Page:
Author: J.R.R. Tolkien
Artist: Pauline Diana Baynes
Type: Fiction, short stories
Published: 1967 (original “Smith”), 1949 (original “Farmer Giles”)
I read it: September 2016
I’d long known there were Tolkien works peripheral to his popular series, and whenever I’d glanced this book I thought it was a single title: Smith of Wootton Major and Farmer Giles of Ham. Turns out it’s two, but their basic similarities as short fantastic fables make them bound companions. (Though they were originally published nearly 20 years apart.)
“Smith of Wootton Major” is the shorter of the pair, a fairy tale in the purest sense as it involves the protagonist traveling to the land of Faery, where few mortals tread. You see, as a boy Smith Smithson swallowed a rare trinket at a village feast and was blessed ever since. He became a successful and popular villager, a delightful singer as well as talented at his trade. He even kept a family and was a thoughtful sort of Renaissance man:
He remained a learner and explorer, not a warrior; and though in time he could have forged weapons that in his own world would have had power enough to become the matter of great tales and be worth a king’s ransom, he knew that in Faery they would have been of small account. So among all the things that he made it is not remembered that he ever forged a sword or a spear or an arrow-head.
The tale is a dreamy one about inheritance, destiny, skill, and identity. Of course, it’s only too tempting to identify the author’s recurring ideas from other stories (this one was published decades after LOTR)—I perked up at one character saying, “Tell them that I’ve gone on another holiday, but this time I shan’t be coming back again.” And Smith gets possessive about the fairies’ totem: “Isn’t it mine? It came to me.” To this last, a mentor replies, “Those that are free gifts are given for remembrance. But others are not so given. They cannot belong to a man for ever, nor be treasured as heirlooms. They are lent.”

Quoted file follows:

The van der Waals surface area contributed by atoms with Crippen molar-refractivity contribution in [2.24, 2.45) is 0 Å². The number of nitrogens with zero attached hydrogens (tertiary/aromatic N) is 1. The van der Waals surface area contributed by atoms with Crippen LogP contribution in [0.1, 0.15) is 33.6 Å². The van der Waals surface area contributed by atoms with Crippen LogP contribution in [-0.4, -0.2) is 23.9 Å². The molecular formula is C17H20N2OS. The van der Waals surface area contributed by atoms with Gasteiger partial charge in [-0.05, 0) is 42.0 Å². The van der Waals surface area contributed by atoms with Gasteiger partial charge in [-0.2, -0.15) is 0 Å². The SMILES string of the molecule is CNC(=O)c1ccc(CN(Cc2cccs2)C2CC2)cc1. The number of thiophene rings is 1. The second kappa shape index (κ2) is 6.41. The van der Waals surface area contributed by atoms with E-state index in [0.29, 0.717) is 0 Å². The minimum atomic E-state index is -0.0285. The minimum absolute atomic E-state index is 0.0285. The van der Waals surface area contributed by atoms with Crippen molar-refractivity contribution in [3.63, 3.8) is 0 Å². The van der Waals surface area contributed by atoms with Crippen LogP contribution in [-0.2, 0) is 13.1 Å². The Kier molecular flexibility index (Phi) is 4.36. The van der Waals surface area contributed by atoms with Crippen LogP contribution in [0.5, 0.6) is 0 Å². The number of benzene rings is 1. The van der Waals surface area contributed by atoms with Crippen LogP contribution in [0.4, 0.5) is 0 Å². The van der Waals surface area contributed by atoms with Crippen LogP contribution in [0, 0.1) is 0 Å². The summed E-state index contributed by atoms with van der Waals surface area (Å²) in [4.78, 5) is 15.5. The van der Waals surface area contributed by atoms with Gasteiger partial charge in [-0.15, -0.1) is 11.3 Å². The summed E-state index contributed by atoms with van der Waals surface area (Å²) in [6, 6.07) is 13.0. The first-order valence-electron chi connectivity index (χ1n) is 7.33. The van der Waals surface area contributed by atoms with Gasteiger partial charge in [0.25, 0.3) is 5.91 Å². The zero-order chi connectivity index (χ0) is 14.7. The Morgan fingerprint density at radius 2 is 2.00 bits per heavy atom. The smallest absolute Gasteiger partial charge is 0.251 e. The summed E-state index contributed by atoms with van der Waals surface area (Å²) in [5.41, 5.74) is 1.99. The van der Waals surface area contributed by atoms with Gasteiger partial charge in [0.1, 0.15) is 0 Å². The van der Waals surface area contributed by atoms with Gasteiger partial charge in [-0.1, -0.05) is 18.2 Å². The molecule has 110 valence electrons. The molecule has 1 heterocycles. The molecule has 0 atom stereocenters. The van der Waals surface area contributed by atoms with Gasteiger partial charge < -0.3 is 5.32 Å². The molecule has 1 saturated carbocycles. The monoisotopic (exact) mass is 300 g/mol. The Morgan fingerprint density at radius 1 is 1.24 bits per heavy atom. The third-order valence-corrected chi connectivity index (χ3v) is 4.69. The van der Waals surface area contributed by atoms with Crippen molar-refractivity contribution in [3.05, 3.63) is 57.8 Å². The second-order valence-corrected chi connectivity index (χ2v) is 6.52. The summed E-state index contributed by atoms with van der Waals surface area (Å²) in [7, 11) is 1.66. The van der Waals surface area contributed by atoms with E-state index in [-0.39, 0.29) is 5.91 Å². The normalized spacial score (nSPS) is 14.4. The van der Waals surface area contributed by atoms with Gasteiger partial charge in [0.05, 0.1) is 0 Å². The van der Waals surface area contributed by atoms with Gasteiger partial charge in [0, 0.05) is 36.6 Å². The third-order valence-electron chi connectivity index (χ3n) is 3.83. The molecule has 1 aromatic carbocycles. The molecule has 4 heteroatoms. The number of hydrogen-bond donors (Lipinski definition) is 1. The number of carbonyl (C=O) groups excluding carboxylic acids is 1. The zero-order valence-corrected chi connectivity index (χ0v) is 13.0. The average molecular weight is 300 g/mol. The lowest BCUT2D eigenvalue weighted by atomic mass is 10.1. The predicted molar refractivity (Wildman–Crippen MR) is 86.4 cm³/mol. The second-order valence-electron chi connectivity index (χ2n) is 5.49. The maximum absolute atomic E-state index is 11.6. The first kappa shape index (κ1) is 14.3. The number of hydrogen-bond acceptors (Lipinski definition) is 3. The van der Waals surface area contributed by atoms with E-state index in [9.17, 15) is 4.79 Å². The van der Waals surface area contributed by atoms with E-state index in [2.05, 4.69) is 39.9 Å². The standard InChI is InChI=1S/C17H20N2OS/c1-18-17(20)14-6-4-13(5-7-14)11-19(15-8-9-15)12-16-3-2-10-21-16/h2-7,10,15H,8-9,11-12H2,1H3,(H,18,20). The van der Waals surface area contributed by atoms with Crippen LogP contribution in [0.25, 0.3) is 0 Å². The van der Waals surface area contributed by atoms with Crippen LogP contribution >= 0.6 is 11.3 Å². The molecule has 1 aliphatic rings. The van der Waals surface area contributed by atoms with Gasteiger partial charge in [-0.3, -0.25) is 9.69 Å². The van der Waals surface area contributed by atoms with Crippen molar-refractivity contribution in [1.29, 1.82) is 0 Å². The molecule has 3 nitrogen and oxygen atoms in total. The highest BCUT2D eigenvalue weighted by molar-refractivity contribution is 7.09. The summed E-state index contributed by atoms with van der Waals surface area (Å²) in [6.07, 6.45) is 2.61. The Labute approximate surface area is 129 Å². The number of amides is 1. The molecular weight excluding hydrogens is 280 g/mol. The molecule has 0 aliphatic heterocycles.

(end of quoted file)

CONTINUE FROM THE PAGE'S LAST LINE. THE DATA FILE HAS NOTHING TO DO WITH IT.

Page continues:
“Farmer Giles of Ham” is noticeably more lighthearted and comical. Its components are a bit more grounded, and its trajectory straightforward. Instead of a mystical realm parallel to our own, this story features giants, dragons, talking animals, and a magic sword, all out in the open and surprising to no one.
Here, Tolkien is having a lot of fun with his historical and linguistic obsessions. He gives the tale a laborious subtitle, first in Latin but then “in the vulgar tongue.” (It reads “The Rise and Wonderful Adventures of Farmer Giles, Lord of Tame, Count of Worminghall, and King of the Little Kingdom.”) In a foreword, the reason he gives for presenting the story (framed as an interpretation of a found account) is for “the glimpse that it affords of life in a dark period of the history of Britain, not to mention the light that it throws on the origin of difficult place-names.” And oh yes, the plot is kind of fun as well: “Some may find the characters and adventures of its hero attractive in themselves.”
The story concerns itself with lineages and grand names, from its hero Aegidius Ahenobarbus Julius Agricola (in the vulgar tongue, Farmer Giles of Ham), the dragon Chrysophylax Dives, and the King, with a name and title that take up a small paragraph. The hero doesn’t learn lessons tragically, but simply ascends from bumbling origins to become an unlikely leader. (Hence the “Rise and Wonderful Adventures” of the subtitle instead of “Rise and Fall.”) The King is petty and ineffective, as are his knights. It’s a story that firmly champions the common folk.
Small people unexpectedly turning the tide… sounds familiar. Though not published until over a decade later, “Farmer Giles” was written the same year that The Hobbit was released. Other overlaps include a reference to dwarfs making the best chain mail and the treacherous, greedy hearts of treasure-hoarding dragons. In so much as The Hobbit is a primer for LOTR, this story is a fine primer for The Hobbit itself. As an added delight, simple yet detailed illustrations complement the pages (by a different artist than the one who contributed the cover art). So now I know: it’s two stories, destined to be forever paired in one perfect little paperback.